“That’s what we were so excited about,” Woltman said. “Five of the first six events were (outside the United States). We were getting back stateside with the familiarity of the courses; I’ve played a lot of them. They were places we like to go. … One good week can change everything for a year. The problem right now is we don’t have that opportunity because we can’t play.”
The initial rounds of postponements idled the Korn Ferry Tour through May 17, one week before the Evans Scholar Invitational at The Glen Club in suburban Chicago. At least as of now, events are scheduled 12 of the 13 weeks after that through the Korn Ferry Tour Championship the last week of August.
Six of the first eight events that fell victim to coronavirus-related scheduling adjustments were labeled as cancellations, suggesting that the schedule could be extended at the end of the season. That, of course, will depend on whether the current hiatus is extended and how the Korn Ferry Tour aligns with the PGA Tour schedule for the balance of the 2019-20 season.
“There’s nothing we can really do about when we’re going to play,” Niebrugge said. “We just have to get ready for it, I guess. I’m sure they’ll give us enough time to prepare for when we’re playing (again) and where we’re playing. After this week, we would have been playing the rest of the year straight out, basically. I imagine it’s going to look something similar to that.”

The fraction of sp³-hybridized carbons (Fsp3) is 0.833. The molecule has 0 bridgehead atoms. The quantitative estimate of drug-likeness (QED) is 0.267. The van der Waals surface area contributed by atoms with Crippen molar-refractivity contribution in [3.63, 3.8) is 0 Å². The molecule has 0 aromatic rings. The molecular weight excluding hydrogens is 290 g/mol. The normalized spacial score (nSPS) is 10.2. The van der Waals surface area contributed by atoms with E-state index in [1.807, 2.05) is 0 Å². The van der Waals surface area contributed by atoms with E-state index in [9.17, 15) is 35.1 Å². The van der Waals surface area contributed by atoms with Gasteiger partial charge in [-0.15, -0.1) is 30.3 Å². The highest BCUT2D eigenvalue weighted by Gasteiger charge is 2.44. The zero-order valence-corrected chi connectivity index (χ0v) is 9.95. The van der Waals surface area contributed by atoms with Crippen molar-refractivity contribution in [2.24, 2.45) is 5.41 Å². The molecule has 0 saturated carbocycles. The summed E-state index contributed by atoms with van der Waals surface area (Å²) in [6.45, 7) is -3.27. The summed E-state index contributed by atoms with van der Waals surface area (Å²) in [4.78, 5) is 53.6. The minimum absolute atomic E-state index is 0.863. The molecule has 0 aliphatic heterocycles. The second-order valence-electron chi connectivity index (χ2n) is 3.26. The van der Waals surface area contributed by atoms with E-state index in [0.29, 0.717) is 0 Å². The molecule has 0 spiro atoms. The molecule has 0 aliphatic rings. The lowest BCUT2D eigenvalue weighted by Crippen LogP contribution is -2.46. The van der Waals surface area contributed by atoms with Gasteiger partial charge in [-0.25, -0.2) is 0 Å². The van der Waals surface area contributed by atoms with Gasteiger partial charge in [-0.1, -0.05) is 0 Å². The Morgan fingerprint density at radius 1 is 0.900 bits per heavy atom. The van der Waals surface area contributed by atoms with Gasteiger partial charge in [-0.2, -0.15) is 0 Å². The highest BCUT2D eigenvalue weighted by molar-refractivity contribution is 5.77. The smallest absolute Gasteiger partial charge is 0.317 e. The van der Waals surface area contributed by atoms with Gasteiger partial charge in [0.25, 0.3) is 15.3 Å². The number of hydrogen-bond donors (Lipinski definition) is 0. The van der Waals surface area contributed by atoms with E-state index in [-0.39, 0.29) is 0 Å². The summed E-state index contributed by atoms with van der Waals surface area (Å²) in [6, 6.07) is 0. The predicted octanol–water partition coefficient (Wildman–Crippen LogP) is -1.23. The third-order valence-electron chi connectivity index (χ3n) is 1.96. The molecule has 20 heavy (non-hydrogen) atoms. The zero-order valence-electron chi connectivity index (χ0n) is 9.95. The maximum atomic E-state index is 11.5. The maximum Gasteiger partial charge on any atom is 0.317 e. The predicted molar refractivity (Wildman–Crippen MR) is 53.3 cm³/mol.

That’s why Woltman has taken advantage of the five-plus weeks since his last Korn Ferry start to rest his body and his mind.
The former University of Wisconsin golfer from Beaver Dam earned Korn Ferry status Dec. 15 when he made seven birdies in a row en route to a closing 66 that got him inside the top 30, guaranteeing him at least eight starts in 2020. His first event began Jan. 15 in The Bahamas.
“I haven’t touched a club in (four) weeks,” Woltman said. “It was a quick turnaround where there was no mental break. We said ‘OK, this is an unfortunate situation. We’ll use this as the winter break that you normally get.’ Normally, I take four weeks off in winter where I don’t touch a club.